Likewise so that in entering religion one wills to undertake each obligation, he be fully informed, we establish that no one is to be received to the regular habit in the same Order, unless he be fully informed beforehand concerning the aforesaid precepts of the rule which oblige in conscience, and that with this previous notification he wills to undergo probation; nor is anyone to be admitted to regular profession, unless he be examined beforehand concerning his understanding of the rule and its precepts according to the aforesaid things, and then a protestation be made by him before the whole community, to [the effect] that he is obliged by profession to the observance of the rule with all its precepts just now enumerated and expressed, and this protestation be received, and he make profession under it.
So that the example of the prelates or superiors truly be a more efficacious means of observing the aforesaid things, We therefore likewise establish that no one be able to be chosen a prelate or superior in the aforesaid Order, who does not follow the common life of observance, that is, he who frequently rides horseback, or has a sickness, by which he is excused from the obligation of going about on foot, who uses undergarments or shirts or linens upon himself or on his bed, who goes about with shoes, who does not observe the fasts of the Church or of the rule, who has been seen at anytime handling money, unless he has mended his ways for at least three years now, who notably is defective in attending the community choir, refectory, and other places, as is prescribed in his constitutions. I judge that the election of such a one, who in all the aforementioned things does not follow the common life, must be nullified by the prelate or general superior, after having learnt the information in the external forum, for the sake of his conscience, without the harshness of a sentence, but with the counsel and assent of three friars, who are or have been provincials or at least provincial definitors; nevertheless upon the consciences of these same, lest either one who observes the common life be expelled, or one who does not observe it be confirmed, We place the responsibility.
Lastly, so that every occasion of trespassing the precept of not handling coins or money be born away, We enjoin each and every prelate or superior of the said Order in virtue of holy obedience, and under the penalty of the deprivation of their office, to permit no religious of the same Order to have the administration of lands, of returns, or of whatever other things, moveable or immovable, to whomsoever the dominion belong, and significantly that to none of the religious of this kind of Order be permitted the administration of the temporal goods of any monastery of women religious under whatever pretext or name, namely, as administrators, syndics, agents, tenants, superintendents, steward, or any other imaginable.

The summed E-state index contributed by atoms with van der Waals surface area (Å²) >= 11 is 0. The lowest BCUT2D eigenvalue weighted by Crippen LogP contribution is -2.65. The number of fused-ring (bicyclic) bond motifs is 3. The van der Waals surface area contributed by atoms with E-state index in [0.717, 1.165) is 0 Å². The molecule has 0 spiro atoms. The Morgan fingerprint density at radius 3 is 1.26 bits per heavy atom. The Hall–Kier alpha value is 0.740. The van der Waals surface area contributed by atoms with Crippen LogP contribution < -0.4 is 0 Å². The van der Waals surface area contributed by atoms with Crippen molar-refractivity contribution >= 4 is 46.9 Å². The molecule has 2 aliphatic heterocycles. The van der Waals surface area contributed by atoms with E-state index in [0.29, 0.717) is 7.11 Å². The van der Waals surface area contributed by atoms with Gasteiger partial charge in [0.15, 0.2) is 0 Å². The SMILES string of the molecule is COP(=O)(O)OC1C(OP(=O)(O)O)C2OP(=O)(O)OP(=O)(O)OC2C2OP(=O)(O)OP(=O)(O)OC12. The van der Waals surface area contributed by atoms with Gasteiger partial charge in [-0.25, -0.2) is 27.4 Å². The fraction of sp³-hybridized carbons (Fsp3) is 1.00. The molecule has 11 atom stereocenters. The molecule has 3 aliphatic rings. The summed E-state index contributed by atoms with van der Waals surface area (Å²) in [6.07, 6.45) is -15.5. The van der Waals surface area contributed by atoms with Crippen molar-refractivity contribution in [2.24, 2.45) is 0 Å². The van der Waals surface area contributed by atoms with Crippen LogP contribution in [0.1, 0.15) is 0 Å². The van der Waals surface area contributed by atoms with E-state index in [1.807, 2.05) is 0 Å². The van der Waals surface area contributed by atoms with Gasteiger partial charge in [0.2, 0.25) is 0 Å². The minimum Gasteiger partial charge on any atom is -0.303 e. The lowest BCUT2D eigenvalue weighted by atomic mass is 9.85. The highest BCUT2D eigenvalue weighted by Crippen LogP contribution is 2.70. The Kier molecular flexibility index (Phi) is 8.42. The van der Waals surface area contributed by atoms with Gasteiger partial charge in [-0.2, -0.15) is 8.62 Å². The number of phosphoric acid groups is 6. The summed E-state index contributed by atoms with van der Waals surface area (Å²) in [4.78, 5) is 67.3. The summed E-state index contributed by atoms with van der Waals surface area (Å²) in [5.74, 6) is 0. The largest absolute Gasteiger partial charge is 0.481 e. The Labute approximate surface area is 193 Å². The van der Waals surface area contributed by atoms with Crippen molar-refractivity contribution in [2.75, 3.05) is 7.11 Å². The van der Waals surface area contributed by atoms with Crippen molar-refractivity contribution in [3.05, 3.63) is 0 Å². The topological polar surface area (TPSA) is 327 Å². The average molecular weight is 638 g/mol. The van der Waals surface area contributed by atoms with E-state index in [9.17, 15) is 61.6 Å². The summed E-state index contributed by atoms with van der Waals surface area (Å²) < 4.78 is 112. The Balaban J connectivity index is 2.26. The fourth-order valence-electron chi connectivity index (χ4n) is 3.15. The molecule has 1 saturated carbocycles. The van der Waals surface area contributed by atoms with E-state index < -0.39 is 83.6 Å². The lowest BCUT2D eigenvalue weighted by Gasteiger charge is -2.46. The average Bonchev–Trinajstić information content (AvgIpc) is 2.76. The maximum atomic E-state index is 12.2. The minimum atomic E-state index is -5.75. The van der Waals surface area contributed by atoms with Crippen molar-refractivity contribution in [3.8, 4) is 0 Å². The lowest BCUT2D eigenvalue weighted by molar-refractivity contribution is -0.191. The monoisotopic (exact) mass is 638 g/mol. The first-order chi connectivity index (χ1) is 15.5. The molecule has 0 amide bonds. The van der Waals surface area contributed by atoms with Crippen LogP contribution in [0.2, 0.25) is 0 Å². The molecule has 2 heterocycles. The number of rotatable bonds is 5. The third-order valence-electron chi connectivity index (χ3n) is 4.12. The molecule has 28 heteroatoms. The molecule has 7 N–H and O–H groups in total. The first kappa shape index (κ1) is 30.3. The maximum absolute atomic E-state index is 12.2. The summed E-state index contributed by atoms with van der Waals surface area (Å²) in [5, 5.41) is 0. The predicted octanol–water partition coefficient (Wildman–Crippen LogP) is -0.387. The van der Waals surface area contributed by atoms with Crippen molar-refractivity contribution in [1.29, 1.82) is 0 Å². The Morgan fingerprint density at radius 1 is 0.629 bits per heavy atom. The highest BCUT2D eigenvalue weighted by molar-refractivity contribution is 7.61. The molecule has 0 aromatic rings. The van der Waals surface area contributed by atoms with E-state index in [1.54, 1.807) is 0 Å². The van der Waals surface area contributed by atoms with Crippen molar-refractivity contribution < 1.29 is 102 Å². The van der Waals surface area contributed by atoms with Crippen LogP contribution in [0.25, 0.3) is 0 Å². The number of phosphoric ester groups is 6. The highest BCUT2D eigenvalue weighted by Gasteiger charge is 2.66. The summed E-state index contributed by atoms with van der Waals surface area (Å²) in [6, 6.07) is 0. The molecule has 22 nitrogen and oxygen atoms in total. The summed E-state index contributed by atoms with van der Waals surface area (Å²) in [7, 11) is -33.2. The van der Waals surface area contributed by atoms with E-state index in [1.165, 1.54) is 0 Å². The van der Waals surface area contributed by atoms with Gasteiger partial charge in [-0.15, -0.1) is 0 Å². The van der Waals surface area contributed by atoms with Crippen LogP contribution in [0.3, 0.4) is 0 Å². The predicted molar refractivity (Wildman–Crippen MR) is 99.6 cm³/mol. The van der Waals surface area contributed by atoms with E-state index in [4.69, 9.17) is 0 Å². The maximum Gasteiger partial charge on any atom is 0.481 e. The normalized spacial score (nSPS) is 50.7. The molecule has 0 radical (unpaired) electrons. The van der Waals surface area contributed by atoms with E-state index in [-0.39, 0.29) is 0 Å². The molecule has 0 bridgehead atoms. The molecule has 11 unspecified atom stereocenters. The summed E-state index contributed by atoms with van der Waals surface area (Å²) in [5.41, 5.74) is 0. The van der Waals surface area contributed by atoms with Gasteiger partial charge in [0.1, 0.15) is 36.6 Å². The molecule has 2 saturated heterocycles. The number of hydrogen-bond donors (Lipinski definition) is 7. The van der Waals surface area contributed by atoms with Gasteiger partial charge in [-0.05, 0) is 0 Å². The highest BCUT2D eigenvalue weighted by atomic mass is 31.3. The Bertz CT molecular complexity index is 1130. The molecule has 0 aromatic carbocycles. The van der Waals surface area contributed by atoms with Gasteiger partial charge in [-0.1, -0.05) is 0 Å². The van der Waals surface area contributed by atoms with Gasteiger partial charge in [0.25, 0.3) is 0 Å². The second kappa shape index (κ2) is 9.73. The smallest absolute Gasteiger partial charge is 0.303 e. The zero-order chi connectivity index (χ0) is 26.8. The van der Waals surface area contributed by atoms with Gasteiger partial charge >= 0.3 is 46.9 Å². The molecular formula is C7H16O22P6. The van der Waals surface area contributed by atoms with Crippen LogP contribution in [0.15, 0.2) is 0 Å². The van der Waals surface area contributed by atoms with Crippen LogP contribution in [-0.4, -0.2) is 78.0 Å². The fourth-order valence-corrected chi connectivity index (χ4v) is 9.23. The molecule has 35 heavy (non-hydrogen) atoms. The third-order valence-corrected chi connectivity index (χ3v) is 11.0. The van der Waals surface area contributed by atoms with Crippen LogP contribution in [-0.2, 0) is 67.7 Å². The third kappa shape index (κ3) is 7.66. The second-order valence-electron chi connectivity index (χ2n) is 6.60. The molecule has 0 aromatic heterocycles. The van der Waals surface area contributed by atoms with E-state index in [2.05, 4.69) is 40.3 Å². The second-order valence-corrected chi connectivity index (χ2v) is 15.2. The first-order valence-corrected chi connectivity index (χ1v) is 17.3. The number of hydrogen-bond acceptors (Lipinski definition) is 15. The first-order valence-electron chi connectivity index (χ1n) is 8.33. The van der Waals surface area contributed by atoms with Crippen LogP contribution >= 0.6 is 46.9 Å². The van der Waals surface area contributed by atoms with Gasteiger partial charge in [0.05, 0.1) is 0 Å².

Concluding this present letter and whatever things which must be contained in it, even for [the sake of] that which the superiors and friars of the aforesaid Order, and whatever others exist, of whatever status, grade, order, preeminence or dignity, or others worthy of specific and individual mention and reference, who having or in any manner alleging to have an interest in the aforementioned things, do not consent to them, or to those things which have been spoken of, cited and heard, and to the matter [at hand], on account of which this present letter has been issued, as if they have not been sufficiently adduced, verified, and justified, or for whatever other reason, even however verified, legitimate and privileged a case, appearance, pretext or point, even those contained in the body of law, even the irregular, the most irregular and entirely injurious, not at any time vitiated by subreption or obreption or nullity, or by Our intention or the consent of those who have interest, or for whatever other purpose, even however great and substantial and unconsidered and unthinkable, and on account of lacking individual reference to thus be noted, impugned, infringed, retracted, modified, refuted, called into controversy, or reduced to the terms of law or of the statutes or constitutions of the said Order, or to be understood or accomplished contrary to those things by the opening of the mouth, by complete restitution, or whatever other remedy of law, of fact or of favor, or having accomplished, whether anything in a judicial procedure or outside thereof has even been conceded or decreed by a [legal] motion, equal in knowledge or plenitude of power, or even if in any manner one be able to command it himself; but so that this present letter remain and be forever firm, valid, and efficacious, and to procure and obtain its own plenary and integral effects, and by this, to which it pertains and will pertain in whatever time, in all things and through all things to be observed and fulfilled inviolably and resolutely, and in such a manner that it is not be judged even otherwise in the aforementioned things, and thus by whatever judges, ordinary or delegated, even by the auditors of the causes of the apostolic palace, or by the cardinals of the Holy Roman Church, even by legates a latere and by nuncios of the Apostolic See, or by whatever others who exercise or will exercise whatever preeminence and power, when it has been brought before them and for the sake of whosoever by whatever other faculty and authority in judging and interceding, it be judged and defined to pertain to themselves, and happen to be tried as void and vain (if such is contrary to this letter) by whomsoever, of whatever authority, knowingly or unknowingly.